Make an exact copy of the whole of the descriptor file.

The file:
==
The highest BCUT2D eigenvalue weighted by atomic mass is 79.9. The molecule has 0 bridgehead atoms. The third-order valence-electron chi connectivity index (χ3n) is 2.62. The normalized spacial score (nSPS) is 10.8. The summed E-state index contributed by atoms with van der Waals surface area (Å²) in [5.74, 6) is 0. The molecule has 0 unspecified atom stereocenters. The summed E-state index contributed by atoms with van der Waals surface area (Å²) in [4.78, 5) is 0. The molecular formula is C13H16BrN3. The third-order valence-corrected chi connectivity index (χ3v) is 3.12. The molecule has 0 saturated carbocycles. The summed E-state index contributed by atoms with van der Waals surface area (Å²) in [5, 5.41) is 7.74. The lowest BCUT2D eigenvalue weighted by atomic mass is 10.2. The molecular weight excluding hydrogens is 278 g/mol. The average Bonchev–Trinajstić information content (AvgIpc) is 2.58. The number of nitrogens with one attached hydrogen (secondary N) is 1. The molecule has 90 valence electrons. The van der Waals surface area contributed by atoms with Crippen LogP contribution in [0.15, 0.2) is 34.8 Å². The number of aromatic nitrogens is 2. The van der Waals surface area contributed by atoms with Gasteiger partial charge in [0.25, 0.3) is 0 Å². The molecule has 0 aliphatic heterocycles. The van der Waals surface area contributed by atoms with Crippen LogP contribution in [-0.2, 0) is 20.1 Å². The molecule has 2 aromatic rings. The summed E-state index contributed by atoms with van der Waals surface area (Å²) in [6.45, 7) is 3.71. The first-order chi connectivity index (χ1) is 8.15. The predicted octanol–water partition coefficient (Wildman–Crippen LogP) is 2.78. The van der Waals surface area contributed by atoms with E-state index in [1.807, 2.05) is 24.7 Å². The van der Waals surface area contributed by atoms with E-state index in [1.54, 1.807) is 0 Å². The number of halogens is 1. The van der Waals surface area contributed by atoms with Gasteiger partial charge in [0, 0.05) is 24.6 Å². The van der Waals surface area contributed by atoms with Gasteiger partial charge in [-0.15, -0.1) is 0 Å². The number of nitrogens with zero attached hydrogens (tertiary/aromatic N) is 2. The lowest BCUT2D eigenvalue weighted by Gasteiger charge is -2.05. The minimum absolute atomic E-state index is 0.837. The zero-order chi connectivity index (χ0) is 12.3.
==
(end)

The highest BCUT2D eigenvalue weighted by atomic mass is 79.9. The molecule has 0 bridgehead atoms. The third-order valence-electron chi connectivity index (χ3n) is 2.62. The normalized spacial score (nSPS) is 10.8. The summed E-state index contributed by atoms with van der Waals surface area (Å²) in [5.74, 6) is 0. The molecule has 0 unspecified atom stereocenters. The summed E-state index contributed by atoms with van der Waals surface area (Å²) in [4.78, 5) is 0. The molecular formula is C13H16BrN3. The third-order valence-corrected chi connectivity index (χ3v) is 3.12. The molecule has 0 saturated carbocycles. The summed E-state index contributed by atoms with van der Waals surface area (Å²) in [5, 5.41) is 7.74. The lowest BCUT2D eigenvalue weighted by atomic mass is 10.2. The molecular weight excluding hydrogens is 278 g/mol. The average Bonchev–Trinajstić information content (AvgIpc) is 2.58. The number of nitrogens with one attached hydrogen (secondary N) is 1. The molecule has 90 valence electrons. The van der Waals surface area contributed by atoms with Crippen LogP contribution in [0.15, 0.2) is 34.8 Å². The number of aromatic nitrogens is 2. The van der Waals surface area contributed by atoms with Gasteiger partial charge in [0.25, 0.3) is 0 Å². The molecule has 0 aliphatic heterocycles. The van der Waals surface area contributed by atoms with Crippen LogP contribution in [-0.2, 0) is 20.1 Å². The molecule has 2 aromatic rings. The summed E-state index contributed by atoms with van der Waals surface area (Å²) in [6.45, 7) is 3.71. The first-order chi connectivity index (χ1) is 8.15. The predicted octanol–water partition coefficient (Wildman–Crippen LogP) is 2.78. The van der Waals surface area contributed by atoms with E-state index in [1.807, 2.05) is 24.7 Å². The van der Waals surface area contributed by atoms with E-state index in [1.54, 1.807) is 0 Å². The number of halogens is 1. The van der Waals surface area contributed by atoms with Gasteiger partial charge in [0, 0.05) is 24.6 Å². The van der Waals surface area contributed by atoms with Gasteiger partial charge in [-0.15, -0.1) is 0 Å². The number of nitrogens with zero attached hydrogens (tertiary/aromatic N) is 2. The lowest BCUT2D eigenvalue weighted by Gasteiger charge is -2.05. The minimum absolute atomic E-state index is 0.837. The zero-order chi connectivity index (χ0) is 12.3.